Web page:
Freshman novelist Gaynor Arnold exquisitely imbues a story that takes place more than 150 years ago with a ripped-from-today's-headlines texture, while simultaneously hurtling readers headlong into the heart and soul of Victorian womanhood. Using as inspiration letters written by Charles Dickens to his wife Catherine, Arnold riffs on a theme we see played out everyday in the 21st century. That is, how much does the family of a celebrity owe to the public and to posterity? Is any sacrifice too great when it comes to supporting a creative genius? To further complicate this dilemma, Arnold's novel takes place in an era of unyielding social standards and moral regulations, a time when many women struggle within the constraints of suffocating options. It is also a time when such raging celebrity as Dickens enjoyed is mostly unheard of.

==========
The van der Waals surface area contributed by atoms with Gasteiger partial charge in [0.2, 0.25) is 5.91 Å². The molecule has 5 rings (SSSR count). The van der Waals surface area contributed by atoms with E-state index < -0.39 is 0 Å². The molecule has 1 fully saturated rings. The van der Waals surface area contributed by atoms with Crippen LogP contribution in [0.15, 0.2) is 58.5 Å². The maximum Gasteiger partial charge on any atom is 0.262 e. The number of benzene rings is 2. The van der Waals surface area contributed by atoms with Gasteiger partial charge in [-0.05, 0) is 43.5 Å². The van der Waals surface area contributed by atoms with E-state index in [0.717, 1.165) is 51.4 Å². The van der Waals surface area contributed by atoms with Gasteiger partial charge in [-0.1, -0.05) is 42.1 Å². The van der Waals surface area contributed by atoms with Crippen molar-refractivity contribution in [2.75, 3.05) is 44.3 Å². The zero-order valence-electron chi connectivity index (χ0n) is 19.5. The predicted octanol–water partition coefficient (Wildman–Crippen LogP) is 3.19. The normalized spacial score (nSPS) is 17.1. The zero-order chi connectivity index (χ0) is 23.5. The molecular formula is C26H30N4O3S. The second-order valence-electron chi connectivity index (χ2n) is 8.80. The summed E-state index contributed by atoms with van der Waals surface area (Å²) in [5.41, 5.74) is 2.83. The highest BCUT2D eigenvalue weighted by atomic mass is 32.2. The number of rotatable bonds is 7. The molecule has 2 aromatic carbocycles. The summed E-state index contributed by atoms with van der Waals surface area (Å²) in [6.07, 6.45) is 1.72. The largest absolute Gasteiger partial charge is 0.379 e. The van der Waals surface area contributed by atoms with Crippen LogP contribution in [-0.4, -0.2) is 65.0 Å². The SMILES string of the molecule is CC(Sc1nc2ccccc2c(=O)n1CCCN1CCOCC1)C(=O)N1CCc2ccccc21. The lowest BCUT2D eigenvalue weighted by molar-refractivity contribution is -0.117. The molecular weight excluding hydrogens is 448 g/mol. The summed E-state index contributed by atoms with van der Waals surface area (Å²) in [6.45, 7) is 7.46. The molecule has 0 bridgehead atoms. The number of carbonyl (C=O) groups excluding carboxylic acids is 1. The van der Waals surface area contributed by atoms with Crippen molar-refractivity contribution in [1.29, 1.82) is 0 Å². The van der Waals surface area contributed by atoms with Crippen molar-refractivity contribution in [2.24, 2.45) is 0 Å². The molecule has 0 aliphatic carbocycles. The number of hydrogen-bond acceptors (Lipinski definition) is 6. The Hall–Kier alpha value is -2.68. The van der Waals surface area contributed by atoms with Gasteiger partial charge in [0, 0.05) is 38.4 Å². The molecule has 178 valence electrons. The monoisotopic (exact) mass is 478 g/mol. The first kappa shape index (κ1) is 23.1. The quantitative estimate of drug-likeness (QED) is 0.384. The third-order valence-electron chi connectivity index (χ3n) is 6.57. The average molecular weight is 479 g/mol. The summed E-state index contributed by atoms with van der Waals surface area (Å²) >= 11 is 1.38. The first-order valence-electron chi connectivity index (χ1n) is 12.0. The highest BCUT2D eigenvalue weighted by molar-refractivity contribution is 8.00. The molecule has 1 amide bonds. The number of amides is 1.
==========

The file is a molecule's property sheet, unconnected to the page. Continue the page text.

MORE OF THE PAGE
So it's fitting that Arnold's fictionalized account ...
Blood at the Root
"A gripping, timely, and important examination of American racism."
- PW Starred Review
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